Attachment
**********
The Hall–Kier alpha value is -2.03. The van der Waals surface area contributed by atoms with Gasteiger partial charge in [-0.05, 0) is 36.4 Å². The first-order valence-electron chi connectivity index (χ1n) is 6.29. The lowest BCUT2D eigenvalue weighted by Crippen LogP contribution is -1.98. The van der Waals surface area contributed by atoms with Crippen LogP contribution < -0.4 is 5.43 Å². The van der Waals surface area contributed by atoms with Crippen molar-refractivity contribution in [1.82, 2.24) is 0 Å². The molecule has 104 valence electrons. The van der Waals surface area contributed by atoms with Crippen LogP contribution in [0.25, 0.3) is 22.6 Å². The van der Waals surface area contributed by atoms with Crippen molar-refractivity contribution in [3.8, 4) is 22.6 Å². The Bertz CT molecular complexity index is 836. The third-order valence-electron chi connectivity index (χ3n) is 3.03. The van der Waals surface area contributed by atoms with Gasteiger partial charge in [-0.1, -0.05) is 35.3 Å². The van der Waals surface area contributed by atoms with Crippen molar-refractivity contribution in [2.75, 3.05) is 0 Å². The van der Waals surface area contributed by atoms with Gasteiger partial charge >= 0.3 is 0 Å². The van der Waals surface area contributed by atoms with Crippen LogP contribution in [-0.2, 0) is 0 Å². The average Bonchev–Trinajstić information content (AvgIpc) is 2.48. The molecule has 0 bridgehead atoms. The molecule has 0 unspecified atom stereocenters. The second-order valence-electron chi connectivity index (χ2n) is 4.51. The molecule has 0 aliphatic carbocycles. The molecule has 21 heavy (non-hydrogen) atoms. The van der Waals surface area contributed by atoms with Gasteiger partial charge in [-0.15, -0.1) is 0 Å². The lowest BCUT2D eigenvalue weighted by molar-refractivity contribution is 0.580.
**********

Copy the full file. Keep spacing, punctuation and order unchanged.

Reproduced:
The Hall–Kier alpha value is -2.03. The van der Waals surface area contributed by atoms with Gasteiger partial charge in [-0.05, 0) is 36.4 Å². The first-order valence-electron chi connectivity index (χ1n) is 6.29. The lowest BCUT2D eigenvalue weighted by Crippen LogP contribution is -1.98. The van der Waals surface area contributed by atoms with Crippen LogP contribution < -0.4 is 5.43 Å². The van der Waals surface area contributed by atoms with Crippen molar-refractivity contribution in [1.82, 2.24) is 0 Å². The molecule has 104 valence electrons. The van der Waals surface area contributed by atoms with Crippen LogP contribution in [0.25, 0.3) is 22.6 Å². The van der Waals surface area contributed by atoms with Crippen molar-refractivity contribution in [3.8, 4) is 22.6 Å². The Bertz CT molecular complexity index is 836. The third-order valence-electron chi connectivity index (χ3n) is 3.03. The van der Waals surface area contributed by atoms with Gasteiger partial charge in [-0.1, -0.05) is 35.3 Å². The van der Waals surface area contributed by atoms with Crippen molar-refractivity contribution in [2.75, 3.05) is 0 Å². The van der Waals surface area contributed by atoms with Gasteiger partial charge >= 0.3 is 0 Å². The van der Waals surface area contributed by atoms with Crippen LogP contribution in [-0.2, 0) is 0 Å². The average Bonchev–Trinajstić information content (AvgIpc) is 2.48. The molecule has 0 bridgehead atoms. The molecule has 0 unspecified atom stereocenters. The second-order valence-electron chi connectivity index (χ2n) is 4.51. The molecule has 0 aliphatic carbocycles. The molecule has 21 heavy (non-hydrogen) atoms. The van der Waals surface area contributed by atoms with Gasteiger partial charge in [-0.15, -0.1) is 0 Å². The lowest BCUT2D eigenvalue weighted by molar-refractivity contribution is 0.580.